No other reimbursement. One additional requirement is that the “recipient certifies that it will not use the payment to reimburse expenses or losses that have been reimbursed from other sources or that other sources are obligated to reimburse.” Unfortunately, HHS did not provide enough information for providers to easily untangle how to provide appropriate accounting for these items, especially given that many health-care services may be under additional obligations (e.g., Medicare payment for certain telehealth services), interactions with other government programs (e.g., the Paycheck Protection Program), etc.
Salary cap. The funds provided cannot be used to “pay the salary of an individual, through a grant or other extramural mechanism, at a rate in excess of Executive Level II.” According to OPM, Executive Level II is $197,300 for 2020. On its website, HHS has stated that “these are payments, not loans” but has not clarified whether this is an “extramural mechanism” subject to this restriction.
Use of funds. Another key requirement is that the “recipient certifies that the payment will only be used to prevent, prepare for, and respond to coronavirus, and shall reimburse the recipient only for health-care related expenses or lost revenues that are attributable to coronavirus.” This requirement is confusing at best, and it seems virtually impossible to use the fund at the same time for both care and lost revenue. Therefore, additional clarity is needed, especially in light of the extensive reporting requirements for the program.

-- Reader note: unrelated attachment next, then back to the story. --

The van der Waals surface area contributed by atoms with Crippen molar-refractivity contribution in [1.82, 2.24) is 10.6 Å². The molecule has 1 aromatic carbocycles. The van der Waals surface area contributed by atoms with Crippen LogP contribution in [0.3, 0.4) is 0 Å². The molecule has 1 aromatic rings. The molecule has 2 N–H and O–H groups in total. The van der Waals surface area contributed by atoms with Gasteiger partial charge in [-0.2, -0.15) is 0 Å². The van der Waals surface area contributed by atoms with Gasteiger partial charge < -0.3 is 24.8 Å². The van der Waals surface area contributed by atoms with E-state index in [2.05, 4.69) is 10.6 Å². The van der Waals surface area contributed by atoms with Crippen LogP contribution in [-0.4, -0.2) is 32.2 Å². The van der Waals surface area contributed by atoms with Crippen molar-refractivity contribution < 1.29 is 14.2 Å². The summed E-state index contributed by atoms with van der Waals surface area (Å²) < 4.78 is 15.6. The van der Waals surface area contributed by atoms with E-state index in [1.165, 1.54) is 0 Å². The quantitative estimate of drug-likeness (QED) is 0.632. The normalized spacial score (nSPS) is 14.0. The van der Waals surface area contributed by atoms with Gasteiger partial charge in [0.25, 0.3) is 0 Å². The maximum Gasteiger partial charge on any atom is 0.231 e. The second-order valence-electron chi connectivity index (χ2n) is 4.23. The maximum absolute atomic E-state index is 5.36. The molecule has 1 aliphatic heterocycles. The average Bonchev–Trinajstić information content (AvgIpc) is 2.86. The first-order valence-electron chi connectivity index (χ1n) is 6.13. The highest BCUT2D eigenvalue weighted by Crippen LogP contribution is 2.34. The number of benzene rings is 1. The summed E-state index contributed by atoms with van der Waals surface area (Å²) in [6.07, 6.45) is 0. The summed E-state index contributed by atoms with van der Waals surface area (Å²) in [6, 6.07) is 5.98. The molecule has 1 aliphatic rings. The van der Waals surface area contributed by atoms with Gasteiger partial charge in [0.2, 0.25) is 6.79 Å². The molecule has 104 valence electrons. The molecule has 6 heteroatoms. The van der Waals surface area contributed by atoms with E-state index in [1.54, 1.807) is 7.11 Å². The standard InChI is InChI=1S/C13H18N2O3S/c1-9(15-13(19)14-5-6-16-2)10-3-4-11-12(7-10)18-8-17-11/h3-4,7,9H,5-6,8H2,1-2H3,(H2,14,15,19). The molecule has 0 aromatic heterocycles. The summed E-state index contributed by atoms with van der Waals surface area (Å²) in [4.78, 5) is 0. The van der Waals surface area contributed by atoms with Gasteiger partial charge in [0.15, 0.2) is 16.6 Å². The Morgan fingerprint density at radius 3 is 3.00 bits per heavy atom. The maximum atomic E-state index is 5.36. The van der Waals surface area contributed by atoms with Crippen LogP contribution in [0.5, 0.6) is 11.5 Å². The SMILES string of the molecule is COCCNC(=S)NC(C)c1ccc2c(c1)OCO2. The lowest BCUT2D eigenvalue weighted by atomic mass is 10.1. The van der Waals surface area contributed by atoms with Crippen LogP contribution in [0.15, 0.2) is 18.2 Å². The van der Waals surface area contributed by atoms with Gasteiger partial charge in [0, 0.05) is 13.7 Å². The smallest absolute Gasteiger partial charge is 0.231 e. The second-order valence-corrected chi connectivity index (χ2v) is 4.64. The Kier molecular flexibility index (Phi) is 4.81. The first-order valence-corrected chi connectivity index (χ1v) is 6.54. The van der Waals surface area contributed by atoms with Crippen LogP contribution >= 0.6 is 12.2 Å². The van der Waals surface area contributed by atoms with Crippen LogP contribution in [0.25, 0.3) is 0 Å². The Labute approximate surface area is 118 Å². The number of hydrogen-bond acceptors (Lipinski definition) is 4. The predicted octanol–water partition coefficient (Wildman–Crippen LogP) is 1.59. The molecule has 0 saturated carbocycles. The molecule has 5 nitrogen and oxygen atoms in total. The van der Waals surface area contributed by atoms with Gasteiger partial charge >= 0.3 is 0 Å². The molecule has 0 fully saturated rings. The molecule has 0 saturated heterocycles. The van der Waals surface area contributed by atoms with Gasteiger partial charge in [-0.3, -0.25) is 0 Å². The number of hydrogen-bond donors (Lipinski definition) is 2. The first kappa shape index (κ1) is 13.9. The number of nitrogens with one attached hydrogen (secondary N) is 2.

Not an exhaustive list. The terms and conditions include a statement that “[t]his is not an exhaustive list and you must comply with any other relevant statutes and regulations, as applicable.” Further, the notice states that “[n]on-compliance with any term or condition is grounds for the secretary to recoup some or all of the payment made from the Relief Fund.”
Subcontractors. Another key statement is that “[t]hese terms and conditions apply directly to the recipient of payment from the Relief Fund. In general, the requirements that apply to the recipient, also apply to subrecipients and contractors, unless an exception is specified.”
Additional language from $20 billion allocation. The additional language in the terms and conditions for the second tranche (e.g., $20 billion allocation) is as follows: “The recipient shall also submit general revenue data for calendar year 2018 to the secretary when applying to receive a payment, or within 30 days of having received a payment. The recipient consents to the Department of Health and Human Services publicly disclosing the payment that recipient may receive from the Relief Fund. The recipient acknowledges that such disclosure may allow some third parties to estimate the recipient’s gross receipts or sales, program service revenue, or other equivalent information.”